On Tuesday I showed you my recently thrifted tops for fall. One of those pieces is a “tribal” top from Xhilaration, meaning it features a print drawing from the art of some sort of tribal culture, often indigenous to the Americas or Africa. (This phenomenon also happens with Indian, Polynesian, and Asian cultures, although I haven’t seen those labeled “tribal”—I’m thinking henna as decoration, fish hook necklaces and puka shells, Chinese character tattoos…unfortunately the list is pretty long.)
In the case of my shirt, we’re talking about a riff on a Navajo pattern:
Similar patterns are easy to find on the Internet:
Laramie Blake wears a biil, a traditional woven dress. Source
Anita Bekay with her prize-winning rug from 2012. Source
Alice Roy in front of a rug she wove. Source
You can google “Navajo weaving” and see a bunch more of these style that look even closer to my shirt, but I chose pictures with the women who create and wear this pattern to make a point: patterns like this mean something in their original context; they weren’t created in a vacuum but instead are tied to the lives, beliefs, and values of real people—real people who are at best obscured by such representations and at worst oppressed by the culture that appropriates them.
What’s cultural appropriation, you say? So glad you asked!
I am growing in my understanding of cultural appropriation by White people of Black culture, and thanks to a badass high school history teacher, I’ve been aware for even longer of the crippling, centuries-long oppression facing Native peoples in the US and how their images and artifacts have been used to turn a profit without their permission. (Thanks Ms. Davis!)
In other words, there’s a reason you’ll never see me do the “Tomahawk Chop” even though I live in Atlanta.
But, to be honest, I had never realized how very directly connected the fun, funky “tribal” patterns at Target (or in my case at the thrift store) are to the appropriation of Native cultures. In fact, I was waiting for just the right “tribal” print to make it through to the thrift racks so that I could make it my own. Ahem.
Thank God for the Internet, because a guest column on a style blog I read highlighted some particularly egregious examples of high fashion cultural appropriation, and a light bulb went off:
From KTZ. Source
Hits a little too close to home in the “let’s dress up as Indians!” department.
That first post led me to Native Appropriations, where Dr. Adrienne Keene wrote about the appropriation of Native imagery by non-Native couture fashion, including an instance where a designer blatantly copied from a dress by Northern Cheyenne/Crow artist Bethany Yellowtail with no credit attributed and with no understanding of the spiritual or social significance of the images used without permission:
Maybe you don’t see a direct enough resemblance here to merit outrage; after all, there is “nothing new” under the sun and all fashion is basically a riff on what’s come before, right? Just like pop drawing on hip hop, right?
It’s true that art forms of all kinds are always borrowing from, drawing off of, others’ creativity. But to me it comes down to a power difference.
When those of us who have more power in this society make something our own that has its origins in the creativity of a group with less power, that group is never in a position to control how their art, fashion, music, etc. is used.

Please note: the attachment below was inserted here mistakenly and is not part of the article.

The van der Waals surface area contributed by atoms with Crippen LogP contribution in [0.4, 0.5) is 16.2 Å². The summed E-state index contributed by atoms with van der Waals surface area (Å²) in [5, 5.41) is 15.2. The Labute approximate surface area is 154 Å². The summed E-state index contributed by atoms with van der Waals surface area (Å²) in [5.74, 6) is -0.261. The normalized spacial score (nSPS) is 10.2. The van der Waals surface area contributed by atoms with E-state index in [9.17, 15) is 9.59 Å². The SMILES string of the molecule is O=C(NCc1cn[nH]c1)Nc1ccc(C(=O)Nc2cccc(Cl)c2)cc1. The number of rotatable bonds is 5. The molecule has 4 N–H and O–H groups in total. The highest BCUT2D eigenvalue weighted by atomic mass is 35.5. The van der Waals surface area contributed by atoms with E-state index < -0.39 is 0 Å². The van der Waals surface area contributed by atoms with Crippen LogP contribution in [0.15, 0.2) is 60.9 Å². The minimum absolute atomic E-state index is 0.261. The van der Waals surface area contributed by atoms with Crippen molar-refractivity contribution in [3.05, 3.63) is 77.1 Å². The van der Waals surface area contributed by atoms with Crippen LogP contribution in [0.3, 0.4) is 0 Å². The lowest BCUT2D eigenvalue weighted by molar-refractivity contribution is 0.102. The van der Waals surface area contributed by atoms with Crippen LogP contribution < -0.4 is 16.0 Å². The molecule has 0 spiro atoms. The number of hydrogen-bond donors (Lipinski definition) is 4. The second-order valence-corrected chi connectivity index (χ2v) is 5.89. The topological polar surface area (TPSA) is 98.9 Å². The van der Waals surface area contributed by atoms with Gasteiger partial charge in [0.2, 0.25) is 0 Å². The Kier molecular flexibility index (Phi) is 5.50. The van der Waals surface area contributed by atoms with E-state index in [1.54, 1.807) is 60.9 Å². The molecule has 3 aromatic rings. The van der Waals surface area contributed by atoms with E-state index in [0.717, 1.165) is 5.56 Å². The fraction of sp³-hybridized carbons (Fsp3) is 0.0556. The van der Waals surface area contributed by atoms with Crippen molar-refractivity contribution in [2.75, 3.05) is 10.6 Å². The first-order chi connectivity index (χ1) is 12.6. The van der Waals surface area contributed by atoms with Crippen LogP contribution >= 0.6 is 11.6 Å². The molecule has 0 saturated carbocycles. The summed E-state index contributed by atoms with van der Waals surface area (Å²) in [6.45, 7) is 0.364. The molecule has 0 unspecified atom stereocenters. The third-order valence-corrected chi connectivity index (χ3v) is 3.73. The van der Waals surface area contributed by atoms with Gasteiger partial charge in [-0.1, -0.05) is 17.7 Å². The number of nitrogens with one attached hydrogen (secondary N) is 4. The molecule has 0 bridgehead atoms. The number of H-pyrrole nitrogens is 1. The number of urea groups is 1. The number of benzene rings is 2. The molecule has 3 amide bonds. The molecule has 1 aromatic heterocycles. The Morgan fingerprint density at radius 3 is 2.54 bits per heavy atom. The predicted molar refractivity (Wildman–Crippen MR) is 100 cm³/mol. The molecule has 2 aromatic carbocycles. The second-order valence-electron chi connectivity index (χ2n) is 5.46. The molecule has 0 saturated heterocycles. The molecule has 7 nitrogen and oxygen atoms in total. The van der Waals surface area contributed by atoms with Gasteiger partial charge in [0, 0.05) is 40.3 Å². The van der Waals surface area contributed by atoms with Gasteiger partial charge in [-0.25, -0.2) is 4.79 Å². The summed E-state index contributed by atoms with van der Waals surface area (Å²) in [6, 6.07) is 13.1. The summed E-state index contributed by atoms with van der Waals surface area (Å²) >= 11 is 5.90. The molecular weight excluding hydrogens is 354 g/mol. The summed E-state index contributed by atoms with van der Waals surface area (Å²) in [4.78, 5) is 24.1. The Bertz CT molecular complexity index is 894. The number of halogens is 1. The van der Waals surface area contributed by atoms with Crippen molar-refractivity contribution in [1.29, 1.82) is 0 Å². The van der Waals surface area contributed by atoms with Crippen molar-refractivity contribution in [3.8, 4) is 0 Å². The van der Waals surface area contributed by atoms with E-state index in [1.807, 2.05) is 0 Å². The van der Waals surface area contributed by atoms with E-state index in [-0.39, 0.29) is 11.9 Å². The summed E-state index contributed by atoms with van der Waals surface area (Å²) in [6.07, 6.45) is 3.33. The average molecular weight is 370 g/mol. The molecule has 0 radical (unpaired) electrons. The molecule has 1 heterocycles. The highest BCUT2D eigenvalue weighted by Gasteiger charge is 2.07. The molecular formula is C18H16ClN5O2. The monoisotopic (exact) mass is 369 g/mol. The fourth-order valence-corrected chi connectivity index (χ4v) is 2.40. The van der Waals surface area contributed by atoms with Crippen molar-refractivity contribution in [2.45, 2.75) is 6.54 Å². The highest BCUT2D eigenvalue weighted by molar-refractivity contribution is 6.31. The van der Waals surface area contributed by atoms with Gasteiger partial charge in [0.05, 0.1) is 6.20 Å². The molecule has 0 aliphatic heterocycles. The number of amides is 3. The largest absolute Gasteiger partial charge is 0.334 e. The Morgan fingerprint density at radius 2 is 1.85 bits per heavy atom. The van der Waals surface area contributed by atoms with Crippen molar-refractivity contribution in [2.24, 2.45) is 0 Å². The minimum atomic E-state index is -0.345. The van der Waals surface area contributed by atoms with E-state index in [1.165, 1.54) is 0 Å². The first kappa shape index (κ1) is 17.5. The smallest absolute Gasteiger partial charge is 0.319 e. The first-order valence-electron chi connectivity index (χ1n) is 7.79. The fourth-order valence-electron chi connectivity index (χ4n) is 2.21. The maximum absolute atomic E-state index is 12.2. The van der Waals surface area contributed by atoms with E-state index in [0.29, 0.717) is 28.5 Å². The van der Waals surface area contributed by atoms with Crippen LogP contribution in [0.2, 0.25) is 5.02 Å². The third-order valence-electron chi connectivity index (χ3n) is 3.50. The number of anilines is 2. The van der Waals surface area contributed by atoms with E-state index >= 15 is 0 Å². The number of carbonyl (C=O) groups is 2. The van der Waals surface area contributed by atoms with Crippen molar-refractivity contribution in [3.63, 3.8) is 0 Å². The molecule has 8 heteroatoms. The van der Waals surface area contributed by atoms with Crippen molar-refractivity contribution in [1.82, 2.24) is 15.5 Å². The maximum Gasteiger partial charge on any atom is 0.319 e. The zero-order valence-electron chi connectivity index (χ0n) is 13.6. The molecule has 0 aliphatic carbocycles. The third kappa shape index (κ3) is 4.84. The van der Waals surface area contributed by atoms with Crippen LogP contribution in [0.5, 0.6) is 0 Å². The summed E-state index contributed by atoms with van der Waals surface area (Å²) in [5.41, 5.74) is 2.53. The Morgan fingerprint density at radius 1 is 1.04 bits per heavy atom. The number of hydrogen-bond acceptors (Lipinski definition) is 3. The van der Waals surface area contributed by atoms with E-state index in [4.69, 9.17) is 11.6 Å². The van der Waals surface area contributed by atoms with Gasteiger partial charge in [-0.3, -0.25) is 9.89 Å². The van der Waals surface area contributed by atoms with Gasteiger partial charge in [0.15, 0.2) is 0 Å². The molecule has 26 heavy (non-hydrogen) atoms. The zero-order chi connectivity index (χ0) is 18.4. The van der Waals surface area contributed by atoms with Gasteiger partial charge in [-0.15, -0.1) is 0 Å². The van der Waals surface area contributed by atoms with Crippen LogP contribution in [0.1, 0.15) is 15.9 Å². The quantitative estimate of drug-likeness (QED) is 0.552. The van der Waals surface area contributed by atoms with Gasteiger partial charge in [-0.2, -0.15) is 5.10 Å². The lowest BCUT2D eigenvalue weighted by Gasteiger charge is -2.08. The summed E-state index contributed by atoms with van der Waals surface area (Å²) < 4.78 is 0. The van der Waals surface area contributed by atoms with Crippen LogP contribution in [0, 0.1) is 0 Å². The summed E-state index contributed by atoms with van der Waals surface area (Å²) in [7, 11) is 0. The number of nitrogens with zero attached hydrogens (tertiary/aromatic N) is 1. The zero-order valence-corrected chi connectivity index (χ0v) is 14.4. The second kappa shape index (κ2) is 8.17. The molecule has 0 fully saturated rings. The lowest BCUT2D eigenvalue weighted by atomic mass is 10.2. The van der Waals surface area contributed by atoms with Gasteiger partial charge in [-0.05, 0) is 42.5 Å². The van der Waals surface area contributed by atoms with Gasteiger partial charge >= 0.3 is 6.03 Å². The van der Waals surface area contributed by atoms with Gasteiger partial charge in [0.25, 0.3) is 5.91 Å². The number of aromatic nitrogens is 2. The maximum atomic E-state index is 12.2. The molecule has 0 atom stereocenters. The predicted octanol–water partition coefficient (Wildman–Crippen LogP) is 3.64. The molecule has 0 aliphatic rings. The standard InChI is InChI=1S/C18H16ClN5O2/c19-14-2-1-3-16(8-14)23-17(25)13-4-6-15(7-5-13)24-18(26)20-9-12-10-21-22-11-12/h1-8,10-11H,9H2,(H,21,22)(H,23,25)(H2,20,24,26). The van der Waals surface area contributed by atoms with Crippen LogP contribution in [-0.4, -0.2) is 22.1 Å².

It becomes a monologue instead of a conversation, and a monologue borrowed without permission at that (one might say stolen or cribbed or plagiarized), a piece performed as one’s own without recognition of, or respect for, the place it came from. (See: Iggy Azalea.)
As Dr. Keene suggested, non-Native designers can work with Native designers to produce original content for their fashion lines, highlighting that collaboration and the origins of the imagery they use. But few, if any, ever do.
I can choose to support designers like Bethany Yellowtail (and others mentioned below) and continue to do my homework on issues facing Native peoples and the brutal history of violence and betrayal perpetrated by my country that led to those issues. A B. Yellowtail dress doesn’t come with an asterisk explaining my outfit’s provenance to the average passerby, though. All they see is a fun, funky “tribal” print making me look hip and chic; no one learns that Native designers are doing amazing things (unless they compliment me on my awesome outfit and I get the chance to tell them). No one is challenged to acknowledge that the rip-off mass fashion patterns that look so similar to what I’m wearing came from somewhere, a “somewhere” that is rarely celebrated or even represented in the dominant culture in a positive way.
And that’s not so chic.
I’ll be skipping the fast fashion “tribal” prints from here on out, and I’d love your thoughts on wearing the work of indigenous/non-White designers who draw inspiration from their cultural traditions – particularly if you identify as belonging to one of those cultures.
Beyond Buckskin: supporting Native designers through resources, artist profiles, a shop, and a roundup of Native-designed brands—thanks Stephanie!
8th Generation, the first Native company to make wool blankets—they’re incredible, check them out!
Just a taste of the oppression of indigenous peoples in the US
Ankara (West African wax-resist fabric)
Kenji Yoshino’s similar argument re: wearing ivory
Interesting article on Pendleton’s collaboration with Native communities–when does it veer into cultural appropriation?
(Please leave more resources in the comments!)